Michael S. Slocum, Ph.D.
Principal and Chief Scientist
The Inventioneering Company*
(*Adjunct Assistant Professor
North Carolina State University)
This column is the first in a series that will attempt to address issues relevant to the position of the Theory of Inventive Problem Solving (TRIZ) in society today and in the encroaching 21st century. My journey to TRIZ understanding will be discussed so that a "roadmap" may be presented that will light the path others may follow as well as outline the current status of the theory. It will be important during this journey to often remember the motto and phrase of The Royal Society of London (1660): Nullius in Verba, meaning "No mans word shall be final." These columns will discuss the issues that hindered my progress, at the personal and corporate level, as well as resistance encountered along the way exerted by the existing scientific paradigm [ref 1][ref 2][ref 3][ref 4].
This resistance to change, the current paradigm, must be understood if it is to be defeated. In order to increase our understanding of paradigms some discourse on this topic is necessary. Thomas Kuhn states in his thesis [ref 5] that every scientist (or engineer), just like the rest of humanity, carries out their day-to-day affairs within a framework of presuppositions about what constitutes a problem, a solution, and a method. [ref 6] Such a background comprises a paradigm, and at any given time a particular scientific community will have a prevailing paradigm that shapes and directs work in the field. Kuhn further claims that scientific revolutions involve bloodshed on the same order of magnitude as that commonly seen in political revolutions, the only difference being that the blood is now intellectual rather than liquid - but no less real. [ref 7] (The author believes any doubts concerning the necessity of a revolution to introduce TRIZ to the scientific field will be removed during the subsequent lectures.) It is this type of resistance that I believe plagues the corporate body as cancer does a human body (pervading and multiplying to its own demise).
Kuhn delineates a Fivefold Way for characterizing the features of a good theory:
Accurate: Consequences of the theory should be in agreement with the experiment.
Consistent: The theory should contain no internal contradictions and, moreover, it should be consistent with currently accepted theories applicable to related aspects of Nature.
Broad: The scope of the theorys consequences should extend beyond the particular observations, laws, or subtheories that it was created to explain.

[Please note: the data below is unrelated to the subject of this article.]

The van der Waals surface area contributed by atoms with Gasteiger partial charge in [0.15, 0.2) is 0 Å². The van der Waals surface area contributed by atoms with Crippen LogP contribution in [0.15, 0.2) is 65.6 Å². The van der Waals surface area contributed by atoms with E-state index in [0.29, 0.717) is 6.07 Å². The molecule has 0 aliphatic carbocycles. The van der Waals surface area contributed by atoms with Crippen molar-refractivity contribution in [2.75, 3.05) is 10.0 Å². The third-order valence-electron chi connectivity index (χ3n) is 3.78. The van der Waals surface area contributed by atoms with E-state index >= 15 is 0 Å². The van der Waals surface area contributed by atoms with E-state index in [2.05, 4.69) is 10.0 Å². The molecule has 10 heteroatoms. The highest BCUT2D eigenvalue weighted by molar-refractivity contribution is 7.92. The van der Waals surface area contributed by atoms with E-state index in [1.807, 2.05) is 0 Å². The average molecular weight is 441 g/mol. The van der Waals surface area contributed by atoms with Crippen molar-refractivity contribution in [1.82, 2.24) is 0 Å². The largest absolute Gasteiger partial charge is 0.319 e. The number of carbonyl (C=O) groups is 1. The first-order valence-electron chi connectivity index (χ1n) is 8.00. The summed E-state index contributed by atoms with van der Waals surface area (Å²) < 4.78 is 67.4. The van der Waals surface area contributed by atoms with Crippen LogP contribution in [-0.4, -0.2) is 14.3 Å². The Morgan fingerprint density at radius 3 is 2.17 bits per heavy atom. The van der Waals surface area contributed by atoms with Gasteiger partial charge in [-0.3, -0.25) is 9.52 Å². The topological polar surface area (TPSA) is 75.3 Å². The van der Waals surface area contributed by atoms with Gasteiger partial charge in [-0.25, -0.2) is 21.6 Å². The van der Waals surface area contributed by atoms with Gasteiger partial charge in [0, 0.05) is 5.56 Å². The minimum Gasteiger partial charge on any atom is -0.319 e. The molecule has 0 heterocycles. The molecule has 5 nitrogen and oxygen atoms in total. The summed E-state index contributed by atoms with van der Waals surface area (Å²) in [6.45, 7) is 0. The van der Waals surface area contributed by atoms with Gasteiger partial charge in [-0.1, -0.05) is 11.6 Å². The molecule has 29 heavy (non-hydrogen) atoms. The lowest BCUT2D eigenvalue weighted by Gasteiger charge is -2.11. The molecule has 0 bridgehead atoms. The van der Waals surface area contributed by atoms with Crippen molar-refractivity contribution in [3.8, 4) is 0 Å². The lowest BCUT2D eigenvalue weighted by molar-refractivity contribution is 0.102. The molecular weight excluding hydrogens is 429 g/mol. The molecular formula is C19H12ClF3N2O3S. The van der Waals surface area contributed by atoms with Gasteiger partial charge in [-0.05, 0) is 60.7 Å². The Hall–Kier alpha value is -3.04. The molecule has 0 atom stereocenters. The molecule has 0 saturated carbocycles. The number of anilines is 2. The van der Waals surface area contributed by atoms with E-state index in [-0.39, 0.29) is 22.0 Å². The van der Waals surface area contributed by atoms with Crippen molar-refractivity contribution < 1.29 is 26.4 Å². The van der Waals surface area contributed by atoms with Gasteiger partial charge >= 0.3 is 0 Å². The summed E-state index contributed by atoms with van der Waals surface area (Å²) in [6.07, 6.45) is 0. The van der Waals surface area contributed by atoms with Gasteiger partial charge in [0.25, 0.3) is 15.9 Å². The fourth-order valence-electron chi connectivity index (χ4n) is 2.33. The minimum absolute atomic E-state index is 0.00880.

Simple: It should bring order to phenomenon that without it would be individually isolated.
Fruitful: The theory should disclose new phenomena or previously unobserved relationships.,1 2 [ref 8]
I will discuss these points along the journey as they served as signposts that helped me take the right turns (or left turns as the case may be) to my current reality, which is not perfect but has allowed me function as a very successful TRIZ consultant and TRIZ educator (undergraduate and graduate levels). Personal resistance was experienced along my path and these episodes will be relayed and diagnosed so that my travails may be avoided by future pathfinders. [ref 9] Presuppositions concerning personal ability also interfere with the integration (or even the acceptance) of a new methodology into your set of skills applicable to your daily duties. This was evidenced in my own life as well as many others I am aware of. [ref 10] This column will address philosophical aspects of TRIZ as well as relate a "state of the art" analysis indicating what must happen to relegate this science to the same level of mathematics. 3
I will address the information I learned and the many associated aspects pertinent to the evaluation of information processing: the Hermeneutic Principles for Learning.4 These Principles are roughly as follows: (1) who wrote it and what data is it based on, (2) why was it written, (3) when was it written, (4) who was it written to, (5) what where the prevailing customs influencing the author, and (6) what was the intent in the original language. The knowledge I amassed will be discussed in these terms and the integration of each pieces will be discussed with regards to the whole.
Three times in the past theoretical astronomers have invented a new planet on the basis of indirect and circumstantial evidence. The first time was in 1845 when Adams and Leverrier independently deduced the existence of the planet Neptune from the perturbations which it had produced in the motion of Uranus. One year later, Neptune was discovered in the predicted region of sky. The second prediction of a new planet was in 1859 when the same Leverrier deduced that perturbations in Mercurys orbit could be explained by the existence of one or more planets circling the Sun inside the orbit of Mercury. The name Vulcan was given to the hypothesized planet. In 1915 Einstein showed these deviations as a consequence of general relativity without any help from Vulcan. The third prediction of a planet was also in 1915, when Lowell deduced from residual perturbations of Uranus the existence of another planet beyond Neptune. This time Pluto was found, but possessing a mass too small to account for the observed perturbations. This discovery then was by accident. Adding up the score, we may say that out of the three theoretical predictions of new planets, one turned out right, one turned out wrong, and one turned out to be a fluke. I consider the value of the theory under discussion to be analogous to the theoretical predictions of the three new planets discussed previously. Let us call this planet Innovation,5 in the universe of Observed Reality. It remains to be seen if this planet exists, if it does not, or if we have stumbled upon something greater, by accident. [ref 11][ref 12]